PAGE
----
Maine Fire Equipment Turns Customer Suggestions into Reality | September 2016
By Maria Landry
The house at 25 South Factory Street in Skowhegan is bursting with an array of fire and medical equipment, nurses’ scrubs and shoes, school spirit apparel, and the hum of an embroidery machine.
“We have stuff in every closet, every drawer,” said Maine Fire Equipment Company owner Todd Smith. “It’s everywhere.”
A Skowhegan native, Smith got into the fire protection and inspection field when he was in the Air Force. He started his company as a fire extinguisher maintenance and recharging business in 2003, working out of a trailer and his garage, and purchased the South Factory Street house in 2008 as a place to store and organize his inventory.
“I started putting up shelving just to organize, so I knew what I had,” Smith remembered. “Then somebody came over—they needed to have a fire extinguisher filled. They said, ‘I didn’t know you had a store here.’ I said, ‘I don’t really.’ It just blew up from there.”
What started as fire extinguisher maintenance is now fire equipment maintenance and sales, plus training manuals, three lines of nurses’ scrubs, medical equipment and accessories, embroidery services, heat-pressed vinyl designs on T-shirts and other apparel, and even some gift items.
“It transitioned into something way more than I ever thought it would with the embroidery, apparel,” Smith said. “It’s all based on customer requests. They were all suggestions of existing customers, which is still the focus of our business. … We love new business, we love new customers, but we really love to cater to the customers that we have, the customers that we already have relationships with. We’re very service-oriented.”
Jessica Pinkham manages the embroidery and decoration side of the business, creating an array of Skowhegan, Madison, and Carrabec school spirit garb that is available in the store and helping customers with personalized items and special requests.
“We’ve got a press and a vinyl cutter, so we can cut out any design essentially that you would like,” Smith said. “Jess has learned the process really well. You take the right recipe and put it together, you come out with a great end result. You’re going to find that the heat-pressed vinyl lasts better than screenprinting because it doesn’t crack.”
Fire extinguisher service and recharging remains a large part of Smith’s business.
“That’s the bread and butter, but it’s nice to have the scrubs and the embroidery and the heat press to fill in gaps,” Smith said.
Smith has one technician, Jeff Drew, who does most of the service calls and deliveries. Drew spends a lot of time on the road, as Maine Fire Equipment has accounts ranging from the New Hampshire border, to the coast from Wiscasset to Bucksport, to the I-295 corridor from Scarborough to Waterville, to Somerset and Franklin counties.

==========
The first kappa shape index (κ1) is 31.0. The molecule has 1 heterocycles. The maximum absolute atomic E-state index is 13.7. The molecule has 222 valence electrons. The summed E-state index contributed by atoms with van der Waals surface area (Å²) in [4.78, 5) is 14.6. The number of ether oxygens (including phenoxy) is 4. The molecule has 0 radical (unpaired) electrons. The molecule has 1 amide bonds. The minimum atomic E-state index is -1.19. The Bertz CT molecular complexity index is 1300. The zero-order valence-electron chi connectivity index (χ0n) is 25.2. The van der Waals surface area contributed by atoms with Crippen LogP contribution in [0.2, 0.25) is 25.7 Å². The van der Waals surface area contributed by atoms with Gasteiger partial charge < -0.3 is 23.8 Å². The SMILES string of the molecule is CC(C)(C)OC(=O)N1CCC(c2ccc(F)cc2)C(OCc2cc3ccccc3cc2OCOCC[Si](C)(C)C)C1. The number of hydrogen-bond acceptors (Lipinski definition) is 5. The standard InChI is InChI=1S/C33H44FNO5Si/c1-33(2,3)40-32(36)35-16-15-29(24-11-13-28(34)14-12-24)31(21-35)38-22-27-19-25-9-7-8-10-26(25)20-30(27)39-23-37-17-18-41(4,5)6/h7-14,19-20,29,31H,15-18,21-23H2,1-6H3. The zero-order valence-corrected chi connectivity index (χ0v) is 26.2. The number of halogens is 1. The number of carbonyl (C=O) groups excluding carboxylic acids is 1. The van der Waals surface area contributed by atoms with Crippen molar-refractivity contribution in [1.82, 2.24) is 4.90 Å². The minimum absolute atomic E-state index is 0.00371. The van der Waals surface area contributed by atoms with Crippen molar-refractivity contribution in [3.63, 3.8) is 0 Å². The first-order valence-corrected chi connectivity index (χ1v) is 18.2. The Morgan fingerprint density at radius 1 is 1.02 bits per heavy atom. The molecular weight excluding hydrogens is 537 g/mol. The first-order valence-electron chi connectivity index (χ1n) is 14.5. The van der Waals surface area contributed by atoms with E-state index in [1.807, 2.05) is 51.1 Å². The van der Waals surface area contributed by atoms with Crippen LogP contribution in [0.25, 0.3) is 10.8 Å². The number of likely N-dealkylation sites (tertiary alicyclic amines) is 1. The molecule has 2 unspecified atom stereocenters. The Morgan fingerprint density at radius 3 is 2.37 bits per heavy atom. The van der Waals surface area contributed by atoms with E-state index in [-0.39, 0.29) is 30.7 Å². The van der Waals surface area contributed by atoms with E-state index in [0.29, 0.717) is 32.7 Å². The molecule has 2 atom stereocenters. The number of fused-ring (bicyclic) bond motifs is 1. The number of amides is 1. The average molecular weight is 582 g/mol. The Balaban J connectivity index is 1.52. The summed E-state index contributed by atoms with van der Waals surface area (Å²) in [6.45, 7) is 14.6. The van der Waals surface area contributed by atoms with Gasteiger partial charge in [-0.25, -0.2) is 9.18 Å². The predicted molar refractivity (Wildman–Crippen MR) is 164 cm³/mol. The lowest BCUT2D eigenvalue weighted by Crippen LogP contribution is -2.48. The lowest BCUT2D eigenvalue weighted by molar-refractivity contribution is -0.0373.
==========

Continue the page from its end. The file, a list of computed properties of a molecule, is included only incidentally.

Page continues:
“We have not one but two mobile service vehicles, so if it’s a fire extinguisher call we can take those vehicles to a location and fill a fire extinguisher right on location, where our competitors don’t have that ability,” Smith said. “They’re either going to swap it out or take the extinguisher back to their shop and have to make a return trip. And as we’ve heard from many of our now-current customers, that exchange might take 60 or 90 days, whereas we can do it right there.”
Over the years Smith has augmented his workforce through the co-op program at the Somerset Career & Technical Center.
“It’s a great resource,” he said. “We might not be looking for somebody to fill 40 hours, and these students certainly can’t fill 40 hours, but they have the ability to come in during the workday. I think [they’re] pretty happy because they make a 20-hour-a-week paycheck but don’t work nights and weekends.”
“It’s good experience for us too,” he continued. “Training for our business—and every business—is an expensive proposition, but when you find the right person… We had one a few years ago, he was with us two and a half years. We picked him up as a junior, and the kid was phenomenal. He moved on, as we expected him to, but his time here was great. We’re always looking for that next person.”
When it comes to adding permanent full-time workers, though, space is a constraint.
“One of the reasons I haven’t expanded beyond where I’m at is because I don’t have space,” Smith said. “I don’t have an office available to bring in a salesman.”
He’s thinking about changing that soon. He owns a piece of land just outside of town where he’s planning to build a new storefront. The land is being cleared, and once the site is ready he will get into the permit process and start talking to architects.
“I’m closer to retirement age than entering the work phase,” he mused. “I think, do I want to take on the challenge and expense of expanding when I’m hoping to be looking for an exit plan at some point?”
He smiled and continued, “I believe as an optimist by nature that you have to take the risk if you want the reward, and it’s worked out so well this far.”